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01.01.1970 01:0000    Comments: 0    Categories: General Articles      Tags:
A "Theophostic" Moment in the Life of Simon Peter

Ed M. Smith

Consider in the following passages, how the Lord Jesus worked in Peter's life after Peter denied Him three times. I have taken all the Gospel accounts and tried to pull all that occurred in the narrative into the story line.

The night Jesus was to be betrayed, He told the disciples that they would all desert him. Peter said to him, "Though all become deserters because of you, I will never desert you." Jesus said to him, "Truly I tell you, this very night, before the cock crows, you will deny me three times." Peter said to him, "Even though I must die with you, I will not deny you" (Matthew 26:31–33 NRSV).

Jesus told Peter, "Simon, Simon, listen! Satan has demanded to sift you like wheat, but I have prayed for you that your own faith may not fail; and you, when once you have turned back, strengthen your brothers." And he [Peter] said to him, "Lord, I am ready to go with you to prison and to death." (Luke 22:31–33).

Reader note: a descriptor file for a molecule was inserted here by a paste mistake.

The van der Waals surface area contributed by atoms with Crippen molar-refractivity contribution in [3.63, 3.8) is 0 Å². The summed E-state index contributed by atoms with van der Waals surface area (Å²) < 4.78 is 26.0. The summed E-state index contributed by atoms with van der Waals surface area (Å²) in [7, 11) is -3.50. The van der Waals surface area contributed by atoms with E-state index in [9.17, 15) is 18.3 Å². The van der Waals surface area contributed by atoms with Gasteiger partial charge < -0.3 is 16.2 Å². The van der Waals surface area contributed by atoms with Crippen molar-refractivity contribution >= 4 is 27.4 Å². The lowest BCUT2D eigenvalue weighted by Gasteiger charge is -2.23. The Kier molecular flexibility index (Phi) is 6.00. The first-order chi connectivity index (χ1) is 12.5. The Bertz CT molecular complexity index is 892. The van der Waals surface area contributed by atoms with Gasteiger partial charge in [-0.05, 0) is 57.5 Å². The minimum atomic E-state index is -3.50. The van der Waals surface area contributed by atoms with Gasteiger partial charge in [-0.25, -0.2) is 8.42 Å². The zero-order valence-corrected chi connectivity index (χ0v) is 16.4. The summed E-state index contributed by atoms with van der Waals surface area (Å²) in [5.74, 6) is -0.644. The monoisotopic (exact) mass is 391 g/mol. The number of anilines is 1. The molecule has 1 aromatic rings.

When Jesus led his disciples into the Garden to pray, Judas brought a group of people to arrest Jesus.

Then Simon Peter, who had a sword, drew it, struck the high priest's slave… Jesus said to Peter, "Put your sword back into its sheath. Am I not to drink the cup that the Father has given me?" (John 18:10–11).

Then they seized him and led him away, bringing him into the high priest's house. But Peter was following at a distance. When they had kindled a fire in the middle of the courtyard and sat down together, Peter sat among them. Then a servant-girl, seeing him in the firelight, stared at him and said, "This man also was with him." But he denied it, saying, "Woman, I do not know him." A little later someone else, on seeing him, said, "You also are one of them." But Peter said, "Man, I am not!"

Then about an hour later still another kept insisting, "Surely this man also was with him; for he is a Galilean." But Peter said, "Man, I do not know what you are talking about!" At that moment, while he was still speaking, the cock crowed. The Lord turned and looked at Peter. Then Peter remembered the word of the Lord, how he had said to him, "Before the cock crows today, you will deny me three times." And he went out and wept bitterly. (Luke 22:54–62).